2. Transparency and accountability will decline. Insofar as the state were to indeed enter the market for media research and the data thus produced would not be publicly accessible, the professional public in this field would lose their already limited control over the research methodology, along with the ability to review the veracity of the data and the results. Even the minimum remaining competition that could foster improved measurements will cease. Previously, market players were willing to even publicly criticise the methodology of official measurements as well as their results. This spurned other players in market research to improve their measurement technologies and methods, to continuously test these so that they could present more modern, more accurate, improved and transparent bids in future measurement tenders. There is a real danger now that because of the nationalisation of media research the players in the Hungarian market will lose the incentive to improve their techniques and to deploy new technologies in the Hungarian market.
  3. It seems likely that the Media Research Institute that is being set up now does not plan to perform these measurements and research by itself but will look for partners that can do so as part of a consortium. These consortium partners can then legitimate the state commissions with their professional background and international owners. In this context, it is important to keep in mind what has happened thus far with the international players in the domestic media and advertising agency markets. At the time when the National Communications Office was established, a public procurement tender was published for the distribution of state advertising spending. In the first round, there were three winners, which included a credible agency with an international background. Once the system was fully in place, this international player no longer received any commissions. Today, this market is dominated by a single agency which has manifest ties to the governing party. In hindsight, it is rather obvious that the inclusion of an international agency only served to lend legitimacy to the process of allocating state advertisements, and it is was also readily apparent that for relatively trifling sums market players were ready to forgo professional considerations to curry favour with the dominant political forces.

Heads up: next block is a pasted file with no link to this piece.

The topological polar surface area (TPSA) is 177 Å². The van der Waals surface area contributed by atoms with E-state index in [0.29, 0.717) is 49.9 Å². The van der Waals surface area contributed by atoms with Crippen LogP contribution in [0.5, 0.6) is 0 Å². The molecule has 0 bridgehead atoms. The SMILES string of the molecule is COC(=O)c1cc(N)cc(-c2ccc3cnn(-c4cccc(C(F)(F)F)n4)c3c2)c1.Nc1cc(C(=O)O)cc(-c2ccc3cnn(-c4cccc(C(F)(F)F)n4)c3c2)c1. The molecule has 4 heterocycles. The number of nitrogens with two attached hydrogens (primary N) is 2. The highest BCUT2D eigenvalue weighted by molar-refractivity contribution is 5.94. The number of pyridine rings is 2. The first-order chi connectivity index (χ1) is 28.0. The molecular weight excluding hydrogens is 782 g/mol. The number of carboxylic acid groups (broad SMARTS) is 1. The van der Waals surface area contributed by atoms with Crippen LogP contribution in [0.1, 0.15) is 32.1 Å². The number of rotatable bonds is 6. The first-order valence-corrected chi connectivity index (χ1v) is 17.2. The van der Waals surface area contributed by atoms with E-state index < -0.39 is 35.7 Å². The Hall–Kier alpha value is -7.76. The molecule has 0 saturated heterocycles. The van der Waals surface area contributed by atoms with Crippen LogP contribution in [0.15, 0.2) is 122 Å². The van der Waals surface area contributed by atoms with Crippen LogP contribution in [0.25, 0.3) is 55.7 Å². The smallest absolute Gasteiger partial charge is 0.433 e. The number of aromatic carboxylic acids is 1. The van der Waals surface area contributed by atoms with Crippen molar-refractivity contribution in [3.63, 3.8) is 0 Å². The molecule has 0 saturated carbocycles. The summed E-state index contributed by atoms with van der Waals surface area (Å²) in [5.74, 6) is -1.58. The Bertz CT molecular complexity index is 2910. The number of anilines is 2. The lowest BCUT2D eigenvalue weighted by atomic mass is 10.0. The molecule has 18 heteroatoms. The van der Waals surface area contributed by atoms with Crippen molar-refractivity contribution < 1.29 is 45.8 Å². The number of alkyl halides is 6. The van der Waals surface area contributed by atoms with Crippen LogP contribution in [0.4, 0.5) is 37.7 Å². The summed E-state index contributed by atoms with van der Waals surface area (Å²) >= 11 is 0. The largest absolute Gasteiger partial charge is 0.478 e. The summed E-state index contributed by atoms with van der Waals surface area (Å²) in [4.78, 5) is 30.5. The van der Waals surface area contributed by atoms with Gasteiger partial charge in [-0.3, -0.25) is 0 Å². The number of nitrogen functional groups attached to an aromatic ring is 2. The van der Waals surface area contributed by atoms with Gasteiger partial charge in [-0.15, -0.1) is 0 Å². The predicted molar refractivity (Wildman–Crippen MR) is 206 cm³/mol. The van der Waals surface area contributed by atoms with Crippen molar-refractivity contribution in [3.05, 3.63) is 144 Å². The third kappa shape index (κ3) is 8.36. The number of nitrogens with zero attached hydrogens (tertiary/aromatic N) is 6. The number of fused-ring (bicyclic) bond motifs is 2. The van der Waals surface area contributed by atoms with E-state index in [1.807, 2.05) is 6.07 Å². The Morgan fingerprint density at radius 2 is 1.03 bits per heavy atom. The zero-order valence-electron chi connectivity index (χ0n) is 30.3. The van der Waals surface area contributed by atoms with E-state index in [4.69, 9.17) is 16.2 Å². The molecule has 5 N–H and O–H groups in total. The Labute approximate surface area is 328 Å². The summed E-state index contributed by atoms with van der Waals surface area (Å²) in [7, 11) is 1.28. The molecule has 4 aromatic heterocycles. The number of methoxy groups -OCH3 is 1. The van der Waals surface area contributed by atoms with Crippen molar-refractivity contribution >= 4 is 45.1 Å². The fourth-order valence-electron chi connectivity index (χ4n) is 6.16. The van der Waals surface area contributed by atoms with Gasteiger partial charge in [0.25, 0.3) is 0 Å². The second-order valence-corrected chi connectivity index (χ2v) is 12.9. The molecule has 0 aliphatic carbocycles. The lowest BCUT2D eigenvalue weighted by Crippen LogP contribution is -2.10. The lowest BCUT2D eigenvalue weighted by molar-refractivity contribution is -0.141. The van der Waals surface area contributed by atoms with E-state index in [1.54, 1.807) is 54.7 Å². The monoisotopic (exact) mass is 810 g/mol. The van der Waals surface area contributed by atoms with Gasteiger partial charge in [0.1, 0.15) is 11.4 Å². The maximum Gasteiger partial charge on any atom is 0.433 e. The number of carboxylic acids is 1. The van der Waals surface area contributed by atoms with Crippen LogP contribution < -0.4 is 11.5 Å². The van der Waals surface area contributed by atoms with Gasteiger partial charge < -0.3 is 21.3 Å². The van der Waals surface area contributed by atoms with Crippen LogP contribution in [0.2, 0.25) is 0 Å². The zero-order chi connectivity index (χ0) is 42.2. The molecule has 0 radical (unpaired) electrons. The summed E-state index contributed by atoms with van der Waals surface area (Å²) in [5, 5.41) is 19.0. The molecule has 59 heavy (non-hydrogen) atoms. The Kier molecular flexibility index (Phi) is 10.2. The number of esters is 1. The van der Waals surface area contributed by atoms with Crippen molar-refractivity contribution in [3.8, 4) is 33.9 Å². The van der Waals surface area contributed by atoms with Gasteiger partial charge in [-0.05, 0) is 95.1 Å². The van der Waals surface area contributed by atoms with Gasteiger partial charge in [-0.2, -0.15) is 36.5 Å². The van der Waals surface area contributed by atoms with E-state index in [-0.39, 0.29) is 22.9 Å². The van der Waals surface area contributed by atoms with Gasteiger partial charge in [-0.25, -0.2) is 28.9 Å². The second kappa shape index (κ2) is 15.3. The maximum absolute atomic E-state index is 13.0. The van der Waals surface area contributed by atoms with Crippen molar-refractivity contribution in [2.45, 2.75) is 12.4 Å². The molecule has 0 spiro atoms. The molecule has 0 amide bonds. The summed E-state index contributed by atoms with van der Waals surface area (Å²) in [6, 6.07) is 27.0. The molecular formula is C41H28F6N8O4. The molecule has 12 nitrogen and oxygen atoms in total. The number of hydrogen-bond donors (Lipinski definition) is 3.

The state’s growing involvement in the market for media research is unlikely to trigger widespread outrage, we will definitely not see masses marching in the streets to protest against this. It will nevertheless have a major impact on the remaining independent players in the market, since the indubitably independent and internationally renowned media research companies that are active in the Hungarian market might be crowded out by their government-friendly counterparts. This would fundamentally undermine the research data, the impact of which would be felt by both media companies and advertisers. The reputation of research companies that assist in some form in the nationalisation of media research will suffer, and in the long run everyone with any interest in preserving market mechanisms will be worse off.